Themes and Meanings
A major premise of The Singapore Grip is that, to paraphrase the apothegm of Karl Marx, when history repeats itself the result is farce. This sense is evident from the novel’s tone, from the abortively heroic or (more usually) conspicuously nonheroic actions of the colonists in defense of their domicile, and from the general air of perhaps morbid satire with which the historical dimension of characters and events is suffused. At one level, The Singapore Grip is compellingly readable and pleasurably distracting, with its painstaking re-creation of the variety, energy, and exoticism of bygone Singapore. At another level, however, this novel is decidedly cerebral in its treatment of such sizable themes as history, imperialism, and the inexhaustible inventiveness of human cupidity and folly.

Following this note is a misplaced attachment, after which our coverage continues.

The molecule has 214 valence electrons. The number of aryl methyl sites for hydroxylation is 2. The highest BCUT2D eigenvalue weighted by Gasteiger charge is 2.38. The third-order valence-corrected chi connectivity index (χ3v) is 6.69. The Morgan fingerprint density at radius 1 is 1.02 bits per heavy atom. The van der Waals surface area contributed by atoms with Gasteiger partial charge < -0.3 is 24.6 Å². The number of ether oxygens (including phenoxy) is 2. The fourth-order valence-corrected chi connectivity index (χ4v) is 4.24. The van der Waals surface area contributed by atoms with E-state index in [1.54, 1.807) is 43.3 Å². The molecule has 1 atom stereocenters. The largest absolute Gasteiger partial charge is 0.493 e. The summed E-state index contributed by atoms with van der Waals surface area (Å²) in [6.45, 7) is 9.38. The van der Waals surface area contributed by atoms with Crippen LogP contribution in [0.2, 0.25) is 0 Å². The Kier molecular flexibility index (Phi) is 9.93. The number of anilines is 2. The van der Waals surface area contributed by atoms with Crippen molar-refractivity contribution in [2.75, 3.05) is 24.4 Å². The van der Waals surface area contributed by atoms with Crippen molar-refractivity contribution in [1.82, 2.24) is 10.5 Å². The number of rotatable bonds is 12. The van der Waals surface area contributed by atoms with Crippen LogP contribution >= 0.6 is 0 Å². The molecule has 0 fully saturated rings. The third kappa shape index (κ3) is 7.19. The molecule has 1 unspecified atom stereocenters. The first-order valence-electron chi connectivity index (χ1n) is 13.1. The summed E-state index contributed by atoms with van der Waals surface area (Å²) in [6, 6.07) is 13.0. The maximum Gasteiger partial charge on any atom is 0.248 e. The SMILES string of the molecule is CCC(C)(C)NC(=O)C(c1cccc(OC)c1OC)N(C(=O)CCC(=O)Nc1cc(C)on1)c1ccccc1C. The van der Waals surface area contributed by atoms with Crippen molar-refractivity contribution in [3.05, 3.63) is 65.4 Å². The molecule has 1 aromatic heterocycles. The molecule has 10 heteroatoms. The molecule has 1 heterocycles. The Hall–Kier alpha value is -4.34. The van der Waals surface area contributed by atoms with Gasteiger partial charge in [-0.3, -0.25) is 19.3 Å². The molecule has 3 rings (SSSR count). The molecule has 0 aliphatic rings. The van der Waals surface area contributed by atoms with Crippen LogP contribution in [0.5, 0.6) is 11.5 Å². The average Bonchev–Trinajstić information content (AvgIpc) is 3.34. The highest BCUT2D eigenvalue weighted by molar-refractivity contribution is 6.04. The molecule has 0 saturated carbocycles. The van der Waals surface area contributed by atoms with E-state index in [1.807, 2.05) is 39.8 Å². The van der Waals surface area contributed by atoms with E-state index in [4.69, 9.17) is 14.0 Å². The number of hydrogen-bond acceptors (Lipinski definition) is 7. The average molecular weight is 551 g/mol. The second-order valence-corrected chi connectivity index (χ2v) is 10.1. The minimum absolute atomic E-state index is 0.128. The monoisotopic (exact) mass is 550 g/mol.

These themes are intriguingly united in the symbolic aspects of the centennial parade honoring Blackett and Webb, the success of which is so dear to Walter Blackett’s heart. The carnival aspect of this event is a satirical rendering of the simple-minded and single-minded sense of history appropriate to the crude notion of progress enshrined in the firm’s success. As the novel is at pains to point out, history is polyphonic and various. Any claims to progress must be regarded as problematic, and not with the Blackett air of self-gratulation, a view which the Japanese invasion would appear to endorse. In the event, the much-heralded parade is...
(The entire section is 482 words.)